Yosemite Firefall: From Man-Made Event to a Natural Firefall
Have you heard of the Yosemite Firefall? What began as a stunning display of fiery embers cascading down the granite cliffs of Yosemite Valley from the late 1800s until the mid-20th century is something different in modern times. Find out how this phenomenon went from man-made to a natural version!
Yosemite Firefall: the Origins
The Firefall was originally started by James McCauley, owner of the Glacier Point Mountain House Hotel in the late 1800s. He began pushing glowing embers from bonfires over the edge of Glacier Point, creating a fiery cascade that was visible from miles away. Over time, the Firefall became a nightly ritual at the hotel, and many visitors would gather to watch the spectacle.
This man-made event wowed millions of visitors from the late 1800s until the mid-1900s. The Firefall was a nightly ritual at the Glacier Point Hotel, and visitors would book their stays specifically to witness the spectacle.
Yosemite Firefall: Environmental Concerns
After the end of World War 2, concerns over the impact of the Firefall on the environment were raised. After being reinstated for a while after the war due to public pressure for it to return, 1968 saw the final end to the man-made Yosemite Firefall. The National Park Service put a final stop to the Firefall due to concerns over the potential damage to the ecosystem and the risk of wildfires.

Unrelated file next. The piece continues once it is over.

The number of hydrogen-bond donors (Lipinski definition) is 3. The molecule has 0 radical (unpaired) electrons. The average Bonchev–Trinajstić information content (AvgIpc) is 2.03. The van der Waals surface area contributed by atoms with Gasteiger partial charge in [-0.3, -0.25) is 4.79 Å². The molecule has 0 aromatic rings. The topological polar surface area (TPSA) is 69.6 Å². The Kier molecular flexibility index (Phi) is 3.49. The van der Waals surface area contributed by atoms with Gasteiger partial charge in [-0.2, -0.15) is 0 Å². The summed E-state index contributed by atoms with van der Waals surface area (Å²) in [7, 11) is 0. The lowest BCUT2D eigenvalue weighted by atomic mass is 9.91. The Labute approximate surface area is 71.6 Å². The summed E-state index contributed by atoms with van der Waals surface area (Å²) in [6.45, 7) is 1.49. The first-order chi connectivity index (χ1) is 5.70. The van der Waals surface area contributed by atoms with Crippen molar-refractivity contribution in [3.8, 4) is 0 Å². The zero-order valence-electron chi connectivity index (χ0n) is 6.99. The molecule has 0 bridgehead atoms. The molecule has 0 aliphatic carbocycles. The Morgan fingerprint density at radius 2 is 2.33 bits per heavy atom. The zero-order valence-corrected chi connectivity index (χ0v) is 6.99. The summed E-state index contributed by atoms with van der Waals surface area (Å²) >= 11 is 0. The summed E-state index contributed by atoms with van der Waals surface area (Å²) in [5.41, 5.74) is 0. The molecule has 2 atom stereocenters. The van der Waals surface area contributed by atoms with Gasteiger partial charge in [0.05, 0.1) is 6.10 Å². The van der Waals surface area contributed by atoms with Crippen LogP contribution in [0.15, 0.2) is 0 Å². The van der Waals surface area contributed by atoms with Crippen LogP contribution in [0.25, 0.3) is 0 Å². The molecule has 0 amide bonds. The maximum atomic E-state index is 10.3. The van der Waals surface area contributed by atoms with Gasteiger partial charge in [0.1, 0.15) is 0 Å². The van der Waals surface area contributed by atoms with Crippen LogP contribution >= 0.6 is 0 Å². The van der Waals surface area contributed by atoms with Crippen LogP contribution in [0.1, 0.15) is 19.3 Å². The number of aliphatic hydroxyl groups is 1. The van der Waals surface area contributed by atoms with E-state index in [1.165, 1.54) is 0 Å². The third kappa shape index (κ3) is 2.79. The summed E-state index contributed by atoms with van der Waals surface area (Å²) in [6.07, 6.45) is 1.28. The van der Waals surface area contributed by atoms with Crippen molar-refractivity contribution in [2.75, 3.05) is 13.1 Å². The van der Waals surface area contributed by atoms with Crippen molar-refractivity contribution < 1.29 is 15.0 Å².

A Natural Firefall
Today, whilst the Firefall is no longer a man-made ritual at Yosemite National Park, the legacy lives on. Several years after the end of the man-made Firefall, a new phenomenon emerged that pays homage to the original Firefall. Each year, for a few weeks in mid to late-February, the setting sun illuminates the Horsetail Fall, turning the water a stunning bright orange color. The waterfall cascades down the east side of El Capitan granite rock. Occuring just before sunset, the stunning light display usually occurs for between 5-15 minutes, if conditions are right.
Conditions needed for the natural Firefall to occur:
- Clear sky
- Waterfall needs enough water to flow
- The sun needs to be at the right angle
Similary to the man-made version, the natural Yosemite Firefall has become a very popular event, drawing thousands of visitors to Yosemite National Park each year.
The Yosemite Firefall is a fascinating phenomenon that makes an impact on the Yosemite National Park and its visitors. If you choose to visit Horsetail Fall to view the Firefall, it's important to check out the National Park Service's guidance to ensure the park is protected for generations to come.
Yosemite National Park contains a large number of native trees and plants, including Sequoias. Browse Sequoia clothing and other nature-inspired designs in our online store.
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